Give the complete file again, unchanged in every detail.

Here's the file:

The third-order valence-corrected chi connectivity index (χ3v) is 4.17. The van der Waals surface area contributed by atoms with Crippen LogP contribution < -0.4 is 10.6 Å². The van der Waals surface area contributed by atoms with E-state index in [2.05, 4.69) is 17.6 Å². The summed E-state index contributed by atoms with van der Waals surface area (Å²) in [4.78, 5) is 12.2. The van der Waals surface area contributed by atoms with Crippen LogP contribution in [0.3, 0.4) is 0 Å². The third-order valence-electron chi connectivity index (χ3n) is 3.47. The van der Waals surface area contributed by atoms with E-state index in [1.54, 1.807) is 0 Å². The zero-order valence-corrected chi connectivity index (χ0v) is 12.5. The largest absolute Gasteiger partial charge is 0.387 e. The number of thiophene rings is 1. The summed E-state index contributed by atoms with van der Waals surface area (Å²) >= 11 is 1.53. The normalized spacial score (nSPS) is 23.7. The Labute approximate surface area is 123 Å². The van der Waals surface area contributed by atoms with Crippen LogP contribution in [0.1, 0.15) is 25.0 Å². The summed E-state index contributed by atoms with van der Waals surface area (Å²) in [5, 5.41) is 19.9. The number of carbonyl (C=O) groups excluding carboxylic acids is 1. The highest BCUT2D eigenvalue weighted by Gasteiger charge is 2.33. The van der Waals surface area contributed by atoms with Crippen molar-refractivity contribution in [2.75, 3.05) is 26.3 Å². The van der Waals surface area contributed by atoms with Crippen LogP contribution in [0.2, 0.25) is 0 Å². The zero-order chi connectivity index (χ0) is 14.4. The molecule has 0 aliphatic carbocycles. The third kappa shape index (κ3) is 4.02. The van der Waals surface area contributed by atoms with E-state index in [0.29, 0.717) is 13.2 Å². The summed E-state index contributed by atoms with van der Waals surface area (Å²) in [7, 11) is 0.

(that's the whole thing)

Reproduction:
The third-order valence-corrected chi connectivity index (χ3v) is 4.17. The van der Waals surface area contributed by atoms with Crippen LogP contribution < -0.4 is 10.6 Å². The van der Waals surface area contributed by atoms with E-state index in [2.05, 4.69) is 17.6 Å². The summed E-state index contributed by atoms with van der Waals surface area (Å²) in [4.78, 5) is 12.2. The van der Waals surface area contributed by atoms with Crippen LogP contribution in [0.3, 0.4) is 0 Å². The third-order valence-electron chi connectivity index (χ3n) is 3.47. The van der Waals surface area contributed by atoms with E-state index in [1.54, 1.807) is 0 Å². The zero-order valence-corrected chi connectivity index (χ0v) is 12.5. The largest absolute Gasteiger partial charge is 0.387 e. The number of thiophene rings is 1. The summed E-state index contributed by atoms with van der Waals surface area (Å²) >= 11 is 1.53. The normalized spacial score (nSPS) is 23.7. The Labute approximate surface area is 123 Å². The van der Waals surface area contributed by atoms with Crippen LogP contribution in [0.1, 0.15) is 25.0 Å². The summed E-state index contributed by atoms with van der Waals surface area (Å²) in [5, 5.41) is 19.9. The number of carbonyl (C=O) groups excluding carboxylic acids is 1. The highest BCUT2D eigenvalue weighted by Gasteiger charge is 2.33. The van der Waals surface area contributed by atoms with Crippen molar-refractivity contribution in [2.75, 3.05) is 26.3 Å². The van der Waals surface area contributed by atoms with Crippen LogP contribution in [0.2, 0.25) is 0 Å². The zero-order chi connectivity index (χ0) is 14.4. The molecule has 0 aliphatic carbocycles. The third kappa shape index (κ3) is 4.02. The van der Waals surface area contributed by atoms with E-state index in [0.29, 0.717) is 13.2 Å². The summed E-state index contributed by atoms with van der Waals surface area (Å²) in [7, 11) is 0.